Cryptic Shifts: Visitations from Enceladus (2020)
Progressive death metal’s rising stars Cryptic Shift have just released their debut LP, which is not so much a consolidation of their material to date as it is a quantum leap into new levels of epic, technical metal. Their approach fits very much within the lexicon of progressive death metal, with hints of all the usual suspects bleeding through at different points throughout the album; Gorguts, Pestilence, Voivod, and of course Vektor, all clearly audible within ‘Visitations from Enceladus’. Cryptic Shift’s sound is clearly very much their own however. Listening to this debut feels like watching an incredibly complex jigsaw puzzle gradually assemble before your eyes. Sure it’s insanely frantic and complex at times, busy with three dimensional chord progressions and time signatures, but the development from one idea to the next feels patient, logical, intuitive, they all contribute to the larger whole of the story this album is trying to tell both lyrically and musically.
In terms of the mix they have gone for a very crisp, mechanical approach that complements the sci-fi themes that the band are so passionate about. Humanity in an artificial environment, entirely reliant on technology for survival, a new kind of solitude in the face of the unknown, with no small amount of mythology and world building worked in. Vocals stick to the mid-range, not unlike Luc Lemay at his best, with the occasional deadpan clean chanting worked in, adding to the drama of this cosmic opera. The snare drum sounds clear and crisp, cutting through the mix whilst also blending in with the other instruments. And the same could be said of the guitars and bass as well, all are rendered clearly enough to do justice to the technical acrobatics the musicians are capable of. But this is done without any unnecessary studio trickery, the music itself is granted space to breath and stand on its own two feet without any bizarre choices being made at the mixing desk (I’m thinking specifically of Pestilence ‘Spheres’ as an example of what not to do in this regard).
Analysing all the compositional and musical techniques that Cryptic Shift deploy here would take several essays (and is frankly beyond my abilities). But suffice to say that they have an approach to unpacking each idea to a finale, through either melodic progression, rhythmic tension, or dynamics that build to a crescendo (an underutilised technique in a lot of extreme metal), that can only be described as extremely satisfying. As all the ideas gradually reveal themselves they are always brought to a resolution that makes this album cohesive and purposeful, as all the loose ends get tied up. They are not just chucking disparate ideas together and hoping some of it will fit. We don’t suffer from dissonance fatigue for example, as dissonance is only applied when it is used to comment on the previous riff or lead into the next. The bass cuts through the mix and functions as a lead instrument at selected points, usually to accent a certain note of a sustained chord, or to further disorientate the listener by working through dazzling licks and flares at key moments scattered throughout the album. But this card is not played too often as to become predictable. The drums ground the music some, and although there’s no small amount of impressive athleticism and musicality in the playing, they function more to anchor the music in the familiar, so the listener does not become completely overwhelmed. A clever balancing act between showmanship and convention.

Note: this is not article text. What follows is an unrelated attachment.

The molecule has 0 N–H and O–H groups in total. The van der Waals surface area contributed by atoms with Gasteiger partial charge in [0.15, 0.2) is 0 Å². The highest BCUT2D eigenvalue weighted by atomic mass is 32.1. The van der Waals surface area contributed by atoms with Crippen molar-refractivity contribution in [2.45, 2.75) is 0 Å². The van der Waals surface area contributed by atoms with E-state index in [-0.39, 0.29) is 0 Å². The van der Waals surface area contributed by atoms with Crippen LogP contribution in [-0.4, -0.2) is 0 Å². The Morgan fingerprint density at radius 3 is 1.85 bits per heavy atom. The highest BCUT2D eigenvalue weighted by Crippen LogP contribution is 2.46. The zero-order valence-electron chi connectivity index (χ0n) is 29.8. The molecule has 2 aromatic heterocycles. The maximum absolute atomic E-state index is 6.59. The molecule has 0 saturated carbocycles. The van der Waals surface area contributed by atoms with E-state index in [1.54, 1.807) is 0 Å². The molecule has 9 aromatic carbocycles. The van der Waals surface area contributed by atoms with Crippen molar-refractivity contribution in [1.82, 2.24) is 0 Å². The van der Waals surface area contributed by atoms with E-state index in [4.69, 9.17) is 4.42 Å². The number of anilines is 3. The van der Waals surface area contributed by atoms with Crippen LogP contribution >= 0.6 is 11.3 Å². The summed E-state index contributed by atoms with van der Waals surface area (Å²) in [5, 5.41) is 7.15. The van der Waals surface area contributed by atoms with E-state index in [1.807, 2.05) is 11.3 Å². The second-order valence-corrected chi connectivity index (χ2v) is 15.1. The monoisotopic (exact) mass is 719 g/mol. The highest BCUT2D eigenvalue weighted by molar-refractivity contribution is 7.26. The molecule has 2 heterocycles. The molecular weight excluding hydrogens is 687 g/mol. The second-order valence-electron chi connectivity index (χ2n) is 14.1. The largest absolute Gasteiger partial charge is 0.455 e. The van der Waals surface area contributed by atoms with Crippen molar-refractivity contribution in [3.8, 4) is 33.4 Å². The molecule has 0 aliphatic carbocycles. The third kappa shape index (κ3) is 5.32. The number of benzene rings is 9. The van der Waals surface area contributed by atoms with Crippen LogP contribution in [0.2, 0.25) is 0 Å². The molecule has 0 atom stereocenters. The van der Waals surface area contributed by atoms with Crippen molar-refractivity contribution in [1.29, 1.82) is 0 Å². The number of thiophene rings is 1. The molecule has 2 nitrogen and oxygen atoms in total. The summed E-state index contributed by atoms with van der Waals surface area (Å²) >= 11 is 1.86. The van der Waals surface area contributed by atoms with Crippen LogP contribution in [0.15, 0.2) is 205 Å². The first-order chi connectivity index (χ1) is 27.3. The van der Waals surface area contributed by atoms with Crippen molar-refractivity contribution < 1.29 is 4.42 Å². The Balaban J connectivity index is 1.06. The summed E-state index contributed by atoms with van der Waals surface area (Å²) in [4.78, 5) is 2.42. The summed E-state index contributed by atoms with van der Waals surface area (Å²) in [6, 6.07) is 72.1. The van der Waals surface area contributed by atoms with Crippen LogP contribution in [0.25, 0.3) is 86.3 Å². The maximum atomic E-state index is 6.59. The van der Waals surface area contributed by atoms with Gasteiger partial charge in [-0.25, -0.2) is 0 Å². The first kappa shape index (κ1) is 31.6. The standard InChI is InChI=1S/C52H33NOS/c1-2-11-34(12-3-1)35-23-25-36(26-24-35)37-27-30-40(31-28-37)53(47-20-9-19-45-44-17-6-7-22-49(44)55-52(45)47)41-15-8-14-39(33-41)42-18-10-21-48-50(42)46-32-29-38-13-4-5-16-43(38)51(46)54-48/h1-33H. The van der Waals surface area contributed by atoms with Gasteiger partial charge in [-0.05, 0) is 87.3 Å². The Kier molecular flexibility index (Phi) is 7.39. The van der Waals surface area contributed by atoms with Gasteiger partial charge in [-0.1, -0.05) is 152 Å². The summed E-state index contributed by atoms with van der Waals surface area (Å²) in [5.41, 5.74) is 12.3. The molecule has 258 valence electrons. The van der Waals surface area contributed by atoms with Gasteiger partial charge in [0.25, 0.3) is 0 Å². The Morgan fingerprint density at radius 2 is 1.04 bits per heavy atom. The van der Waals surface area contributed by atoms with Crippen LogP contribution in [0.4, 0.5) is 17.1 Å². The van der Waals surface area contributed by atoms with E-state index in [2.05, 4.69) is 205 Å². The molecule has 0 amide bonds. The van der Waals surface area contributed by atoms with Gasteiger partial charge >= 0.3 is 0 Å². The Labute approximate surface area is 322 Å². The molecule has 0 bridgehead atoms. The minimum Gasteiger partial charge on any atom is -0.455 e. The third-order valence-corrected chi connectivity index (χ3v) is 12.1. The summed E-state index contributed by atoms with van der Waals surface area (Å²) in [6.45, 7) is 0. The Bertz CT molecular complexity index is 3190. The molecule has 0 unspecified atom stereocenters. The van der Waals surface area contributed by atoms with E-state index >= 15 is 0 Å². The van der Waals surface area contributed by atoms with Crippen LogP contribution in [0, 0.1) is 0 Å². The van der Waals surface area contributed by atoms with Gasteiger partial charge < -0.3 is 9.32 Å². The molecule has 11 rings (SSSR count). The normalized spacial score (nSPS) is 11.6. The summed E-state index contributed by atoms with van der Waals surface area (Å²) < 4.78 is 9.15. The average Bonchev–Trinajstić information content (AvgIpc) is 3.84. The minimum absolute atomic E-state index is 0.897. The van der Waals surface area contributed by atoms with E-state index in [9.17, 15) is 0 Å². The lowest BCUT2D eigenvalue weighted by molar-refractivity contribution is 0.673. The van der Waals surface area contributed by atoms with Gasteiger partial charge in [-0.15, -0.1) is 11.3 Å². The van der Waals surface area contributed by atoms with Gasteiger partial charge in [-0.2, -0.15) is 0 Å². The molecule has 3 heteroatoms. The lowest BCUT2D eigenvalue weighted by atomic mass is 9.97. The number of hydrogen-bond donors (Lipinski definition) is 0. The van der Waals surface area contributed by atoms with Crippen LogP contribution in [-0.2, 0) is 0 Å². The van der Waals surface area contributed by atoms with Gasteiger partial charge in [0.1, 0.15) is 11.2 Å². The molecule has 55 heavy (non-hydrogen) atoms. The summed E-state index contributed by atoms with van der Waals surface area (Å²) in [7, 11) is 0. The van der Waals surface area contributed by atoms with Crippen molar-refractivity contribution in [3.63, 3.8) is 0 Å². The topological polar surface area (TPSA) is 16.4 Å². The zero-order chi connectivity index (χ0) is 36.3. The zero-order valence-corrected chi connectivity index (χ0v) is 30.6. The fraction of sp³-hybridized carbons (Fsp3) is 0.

This leads us on to the real joy behind ‘Visitations from Enceladus’, which is that despite the mechanical production and aesthetic, clearly intended to invoke the machinery of space travel, the music itself developments and unfolds very organically. The opening number, the twenty-five-minute epic ‘Moonbelt Immolator’ progresses like a symphony made up of four movements. The stop/start way that it opens, made up of slow, doomy chords, leading into a faster passage only to bring it down again with some clean trippy sections; all this works as the introduction of themes before the second movement picks up the pace and things really get going. And from their it continues in both unexpected and meandering corridors of mind-bending technical death metal, to slower, more broody passages and even some more traditional thrash riffs.
Cryptic Shift manage to achieve a balance between exemplifying an undeniably technical approach to death metal without the listener feeling like they are being beaten over the head with obscure music theory. If slower tempos work, they’ll throw it in, if a more basic thrash riff works in transitioning from one passage to the next then so be it. We’re not browbeaten by technical prowess without end, and therefore we feel intellectually challenged by the album, but not fucking exhausted; as is a danger with a lot of technical metal of a similar style.
This is a debut that lives up to expectations. It is both heavily referential of the past without being slaves to it. Of the many and varied elements that Cryptic Shift pull together on ‘Visitations from Enceladus’, they have mastered them all into a cohesive and sophisticated work of epic metal that – for all its chaos and speed – is a work of patience and maturity.
Acedia Mundi: Selfhatred.Addiction (2020)